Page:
Less Talk, More Results
Call 800.613.7105

Choosing Relevant Keywords for your Website

One of the fundamental components of search engine optimization (SEO) is the keywords that you are using to optimize your site.   Using relevant keywords on your web site can help you to climb the search engine rankings and in turn, drive more traffic to your site. So you might ask yourself, how do I choose these keywords?  What’s the secret to picking the right ones?  Well we’ve written this article to help you do just that.  If you follow the below guide you’ll help yourself to make sure that the words you are choosing for your site are truly the right ones.

1. Think like a search engine user

It is important to put yourself in the shoes of the search engine user when choosing relevant keywords for your website. You should think about which words your user would use to find the content they need. Then, develop a list of potential relevant keywords you think people would use to find your site.  This list should be a good sized list.

2. Use online tools to help you narrow down your relevant keywords list

There are many services to help you find relevant keywords on the internet. One of the most important resources you can consult is the Google keyword tool.  This simple to use tool allows you to enter a keyword(s).  For each keyword entered (and we suggest doing one category of keyword at a time), it will show you the global and local monthly searches as well as the relative competition to those words.  Furthermore below your list of keywords Google will suggest other terms like the ones you’ve entered. Make sure to search for “exact” matches. This filter on the keyword tool will help you determine the exact form of the keywords to use on your site.

3. Things to consider in finalizing your relevant keywords list

Relevancy to your site

You should choose keywords that resonate with your target consumer. Such search terms will help you drive the users you want to your site.

Is your site a local or national site?

Because of the competition with certain keywords, it is sometimes recommended that you specify the location of your product or service.  This not only helps you if your site is meant for local traffic, but if you are trying to optimize for national terms, local searches can help build up to national ones.  An example of this type of keyword could be “exterminator nyc” as opposed to just “exterminator”.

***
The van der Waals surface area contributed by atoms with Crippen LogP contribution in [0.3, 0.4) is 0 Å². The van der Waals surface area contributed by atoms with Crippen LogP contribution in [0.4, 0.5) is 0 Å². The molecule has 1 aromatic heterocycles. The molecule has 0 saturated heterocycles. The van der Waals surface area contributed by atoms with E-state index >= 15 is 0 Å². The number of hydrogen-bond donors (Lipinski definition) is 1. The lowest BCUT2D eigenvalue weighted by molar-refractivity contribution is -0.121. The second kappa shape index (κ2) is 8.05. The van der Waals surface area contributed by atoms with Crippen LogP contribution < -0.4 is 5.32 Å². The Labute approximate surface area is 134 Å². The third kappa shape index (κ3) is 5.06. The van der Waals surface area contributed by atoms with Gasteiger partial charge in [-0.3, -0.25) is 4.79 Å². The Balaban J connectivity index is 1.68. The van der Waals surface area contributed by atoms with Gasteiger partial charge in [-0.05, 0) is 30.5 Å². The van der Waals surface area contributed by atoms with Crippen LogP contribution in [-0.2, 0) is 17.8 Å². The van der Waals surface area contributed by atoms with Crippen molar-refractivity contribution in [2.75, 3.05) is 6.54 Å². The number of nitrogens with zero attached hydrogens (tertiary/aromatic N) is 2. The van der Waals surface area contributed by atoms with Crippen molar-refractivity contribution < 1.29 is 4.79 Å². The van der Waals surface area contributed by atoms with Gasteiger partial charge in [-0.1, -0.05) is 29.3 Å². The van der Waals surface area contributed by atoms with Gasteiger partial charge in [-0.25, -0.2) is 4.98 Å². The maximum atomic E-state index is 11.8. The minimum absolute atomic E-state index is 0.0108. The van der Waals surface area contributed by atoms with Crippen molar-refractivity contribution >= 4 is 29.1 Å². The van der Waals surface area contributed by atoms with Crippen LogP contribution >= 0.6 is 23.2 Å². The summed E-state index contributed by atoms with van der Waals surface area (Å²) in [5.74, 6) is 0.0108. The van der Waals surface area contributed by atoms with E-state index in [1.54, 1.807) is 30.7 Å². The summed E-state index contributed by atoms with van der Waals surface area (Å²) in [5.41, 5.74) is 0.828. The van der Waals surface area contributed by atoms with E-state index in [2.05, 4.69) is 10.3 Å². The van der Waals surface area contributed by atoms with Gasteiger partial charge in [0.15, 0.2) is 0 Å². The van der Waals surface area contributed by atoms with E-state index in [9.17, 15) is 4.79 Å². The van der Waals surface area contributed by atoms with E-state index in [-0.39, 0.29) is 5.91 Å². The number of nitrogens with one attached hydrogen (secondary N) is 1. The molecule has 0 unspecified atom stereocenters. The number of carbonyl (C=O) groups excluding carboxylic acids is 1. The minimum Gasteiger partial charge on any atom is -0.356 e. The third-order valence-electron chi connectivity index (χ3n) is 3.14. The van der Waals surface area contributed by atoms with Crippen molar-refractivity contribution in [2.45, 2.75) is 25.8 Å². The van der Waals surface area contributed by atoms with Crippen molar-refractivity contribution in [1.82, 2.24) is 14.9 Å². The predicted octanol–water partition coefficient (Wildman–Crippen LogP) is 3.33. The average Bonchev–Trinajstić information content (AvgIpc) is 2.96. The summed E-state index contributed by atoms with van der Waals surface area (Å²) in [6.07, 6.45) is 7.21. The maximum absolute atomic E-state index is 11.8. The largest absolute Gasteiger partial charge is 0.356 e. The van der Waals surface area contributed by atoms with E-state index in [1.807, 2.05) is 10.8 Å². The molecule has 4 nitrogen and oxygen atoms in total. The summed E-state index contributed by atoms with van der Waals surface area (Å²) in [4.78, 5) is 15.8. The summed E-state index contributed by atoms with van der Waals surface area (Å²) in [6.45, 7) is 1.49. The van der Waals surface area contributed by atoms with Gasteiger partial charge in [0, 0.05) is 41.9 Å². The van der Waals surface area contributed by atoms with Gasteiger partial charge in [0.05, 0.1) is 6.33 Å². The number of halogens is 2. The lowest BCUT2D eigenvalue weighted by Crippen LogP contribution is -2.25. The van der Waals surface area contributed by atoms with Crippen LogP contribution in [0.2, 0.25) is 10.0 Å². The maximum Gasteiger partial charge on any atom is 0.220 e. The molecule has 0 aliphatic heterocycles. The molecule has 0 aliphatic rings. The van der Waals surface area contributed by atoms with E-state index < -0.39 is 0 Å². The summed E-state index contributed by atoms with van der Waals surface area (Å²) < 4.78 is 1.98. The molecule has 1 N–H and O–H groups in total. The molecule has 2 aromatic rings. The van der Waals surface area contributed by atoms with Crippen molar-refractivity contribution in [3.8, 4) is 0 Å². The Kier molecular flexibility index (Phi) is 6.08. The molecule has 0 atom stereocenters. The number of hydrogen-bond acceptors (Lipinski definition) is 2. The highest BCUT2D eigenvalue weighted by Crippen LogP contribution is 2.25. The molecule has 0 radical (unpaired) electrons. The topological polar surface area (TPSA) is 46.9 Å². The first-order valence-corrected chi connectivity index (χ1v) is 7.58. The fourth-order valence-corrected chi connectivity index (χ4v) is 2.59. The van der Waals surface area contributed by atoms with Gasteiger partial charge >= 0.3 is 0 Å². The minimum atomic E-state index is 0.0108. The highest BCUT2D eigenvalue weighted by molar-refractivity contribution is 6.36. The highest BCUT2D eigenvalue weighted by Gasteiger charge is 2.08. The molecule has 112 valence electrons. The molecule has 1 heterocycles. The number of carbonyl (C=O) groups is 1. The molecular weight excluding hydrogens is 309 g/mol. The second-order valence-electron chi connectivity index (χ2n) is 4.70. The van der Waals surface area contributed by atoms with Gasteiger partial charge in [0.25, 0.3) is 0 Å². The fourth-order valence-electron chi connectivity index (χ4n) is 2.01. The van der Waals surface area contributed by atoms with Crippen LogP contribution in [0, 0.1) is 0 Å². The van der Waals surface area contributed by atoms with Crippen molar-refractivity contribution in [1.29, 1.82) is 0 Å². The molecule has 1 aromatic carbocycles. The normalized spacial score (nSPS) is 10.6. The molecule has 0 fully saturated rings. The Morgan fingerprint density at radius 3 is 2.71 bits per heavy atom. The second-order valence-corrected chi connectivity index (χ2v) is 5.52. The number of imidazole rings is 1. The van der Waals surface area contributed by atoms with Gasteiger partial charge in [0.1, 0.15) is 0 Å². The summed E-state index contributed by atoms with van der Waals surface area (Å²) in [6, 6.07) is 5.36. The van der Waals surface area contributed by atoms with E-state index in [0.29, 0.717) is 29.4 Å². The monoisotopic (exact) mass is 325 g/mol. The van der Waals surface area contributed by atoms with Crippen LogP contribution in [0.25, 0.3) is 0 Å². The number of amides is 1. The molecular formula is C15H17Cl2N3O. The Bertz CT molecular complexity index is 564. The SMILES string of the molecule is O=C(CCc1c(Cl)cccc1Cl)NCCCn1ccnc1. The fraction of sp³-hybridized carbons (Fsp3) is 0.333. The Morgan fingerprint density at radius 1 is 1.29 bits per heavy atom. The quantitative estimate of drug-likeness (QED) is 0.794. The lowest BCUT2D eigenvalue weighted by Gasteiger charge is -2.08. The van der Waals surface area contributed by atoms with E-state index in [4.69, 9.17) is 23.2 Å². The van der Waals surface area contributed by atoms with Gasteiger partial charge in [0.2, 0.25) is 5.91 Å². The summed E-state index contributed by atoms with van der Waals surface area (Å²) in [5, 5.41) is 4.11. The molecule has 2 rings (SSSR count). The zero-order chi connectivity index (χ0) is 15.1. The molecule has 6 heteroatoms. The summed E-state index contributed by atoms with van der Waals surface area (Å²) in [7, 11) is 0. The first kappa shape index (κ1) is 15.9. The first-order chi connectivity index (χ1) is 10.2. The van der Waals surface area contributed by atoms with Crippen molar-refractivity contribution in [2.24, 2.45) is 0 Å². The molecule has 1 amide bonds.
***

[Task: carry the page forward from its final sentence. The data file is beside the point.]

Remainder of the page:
Consider how many other sites are competing with you for the same term. The Google keyword tool clearly illustrates the degree of competition for chosen search terms.


-Clearly evaluate how many users search for your sites. Depending on your budget, it may be difficult to compete with “fat tail” terms with thousands or millions of monthly searches as opposed to “longer-tail” terms with few searches

Fat-tail vs. long-tail:

-Fat-tail traffic: Concise keywords with a great deal of monthly searches (usually also has a lot of competition). Competing for these terms may take a lot of money in content development and link-building. However, pay-offs can be large once you rank high.

-Long-tail traffic: Keywords that consist of more than one or two individual search terms. This strategy enables you to target a very specific user. For example, if you are an auto insurance company you may want to consider using “how to save money on car insurance” to find users who are looking for that specific keyword phrase.

-Which is better?

-All in all, develop a keyword strategy that helps drive the traffic you want within your budget. There are pros and cons to fat-tail and long-tail relevant keywords; choose ones that are appropriate for the audience you’re looking for.

“Buying” Value

It is important to choose relevant keywords that users search to buy a product or service. In other words, it can be great for business to develop a lot of informational content for your site; but it is more important to drive users to purchase your product or service. In relation to the car insurance example, it could be more useful to your business to use the phrase “auto insurance quotes” as opposed to “how to file an insurance claim.” While the former keyword could be from a user seeking out a quote, the latter is most likely looking for an informational page about how to file a claim.

Choose only a few specific words to optimize on your site

We suggest after finalizing your list to choose only 1-2 main keywords and 3-4 surrounding keywords per web page that is being optimized.  However, keep your list handy as you can use those for surrounding pages to help Google feel that you are a credible source for any words with which you are using.

4. Why should you use relevant keywords on your sites?

Ali Yayla, assistant professor of MIS at Binghamton University, stated that relevant keywords “greatly assist in bringing more traffic to your site.  Google’s organic results are generated by matching users’ search requests with relevant keywords on websites. When chosen keywords and the site’s context are not matched by Google’s search algorithm, Google will further examine other elements such as title tags and domain names. Not having relevant keywords in this information will lower the chance that your site will appear in organic search results.”

Once you have chosen the relevant keywords that are best for your site, you are taking a great first step to increase your visibility on search engines. To find out more on how to optimize your website according to search engine rules and regulations, visit our article “What is white hat SEO?”.

  Based in Brooklyn
Call Us:    800.613.7105
Email Us:  info@blueflyweb.com

© 2012 Blue Fly Web Marketing
Terms & Conditions | Privacy Policy